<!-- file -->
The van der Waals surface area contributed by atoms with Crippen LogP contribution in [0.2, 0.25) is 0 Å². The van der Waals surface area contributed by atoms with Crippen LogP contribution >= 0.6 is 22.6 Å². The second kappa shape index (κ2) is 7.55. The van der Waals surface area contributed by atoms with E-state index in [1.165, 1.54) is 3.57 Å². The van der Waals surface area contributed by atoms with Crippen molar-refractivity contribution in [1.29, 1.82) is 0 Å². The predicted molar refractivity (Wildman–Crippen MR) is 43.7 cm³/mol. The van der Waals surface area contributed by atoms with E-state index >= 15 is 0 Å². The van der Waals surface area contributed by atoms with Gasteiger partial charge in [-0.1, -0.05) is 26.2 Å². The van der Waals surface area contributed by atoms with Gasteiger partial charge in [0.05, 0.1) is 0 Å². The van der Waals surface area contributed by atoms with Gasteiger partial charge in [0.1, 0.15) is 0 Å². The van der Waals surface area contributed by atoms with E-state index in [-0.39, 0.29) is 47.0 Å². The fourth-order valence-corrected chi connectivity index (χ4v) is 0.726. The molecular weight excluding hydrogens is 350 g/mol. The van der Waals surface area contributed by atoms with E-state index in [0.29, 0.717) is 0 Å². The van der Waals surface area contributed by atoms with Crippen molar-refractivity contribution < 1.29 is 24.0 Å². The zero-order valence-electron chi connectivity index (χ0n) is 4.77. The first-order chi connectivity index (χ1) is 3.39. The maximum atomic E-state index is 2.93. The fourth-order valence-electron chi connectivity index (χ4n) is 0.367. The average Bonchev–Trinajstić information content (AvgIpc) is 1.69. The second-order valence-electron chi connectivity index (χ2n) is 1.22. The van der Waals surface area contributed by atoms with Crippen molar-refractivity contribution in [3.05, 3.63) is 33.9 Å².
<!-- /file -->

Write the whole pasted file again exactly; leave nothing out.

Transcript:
The van der Waals surface area contributed by atoms with Crippen LogP contribution in [0.2, 0.25) is 0 Å². The van der Waals surface area contributed by atoms with Crippen LogP contribution >= 0.6 is 22.6 Å². The second kappa shape index (κ2) is 7.55. The van der Waals surface area contributed by atoms with E-state index in [1.165, 1.54) is 3.57 Å². The van der Waals surface area contributed by atoms with Crippen molar-refractivity contribution in [1.29, 1.82) is 0 Å². The predicted molar refractivity (Wildman–Crippen MR) is 43.7 cm³/mol. The van der Waals surface area contributed by atoms with E-state index >= 15 is 0 Å². The van der Waals surface area contributed by atoms with Gasteiger partial charge in [-0.1, -0.05) is 26.2 Å². The van der Waals surface area contributed by atoms with Gasteiger partial charge in [0.05, 0.1) is 0 Å². The van der Waals surface area contributed by atoms with Gasteiger partial charge in [0.1, 0.15) is 0 Å². The van der Waals surface area contributed by atoms with E-state index in [-0.39, 0.29) is 47.0 Å². The fourth-order valence-corrected chi connectivity index (χ4v) is 0.726. The molecular weight excluding hydrogens is 350 g/mol. The van der Waals surface area contributed by atoms with E-state index in [0.29, 0.717) is 0 Å². The van der Waals surface area contributed by atoms with Crippen molar-refractivity contribution < 1.29 is 24.0 Å². The zero-order valence-electron chi connectivity index (χ0n) is 4.77. The first-order chi connectivity index (χ1) is 3.39. The maximum atomic E-state index is 2.93. The fourth-order valence-electron chi connectivity index (χ4n) is 0.367. The average Bonchev–Trinajstić information content (AvgIpc) is 1.69. The second-order valence-electron chi connectivity index (χ2n) is 1.22. The van der Waals surface area contributed by atoms with Crippen molar-refractivity contribution in [3.05, 3.63) is 33.9 Å².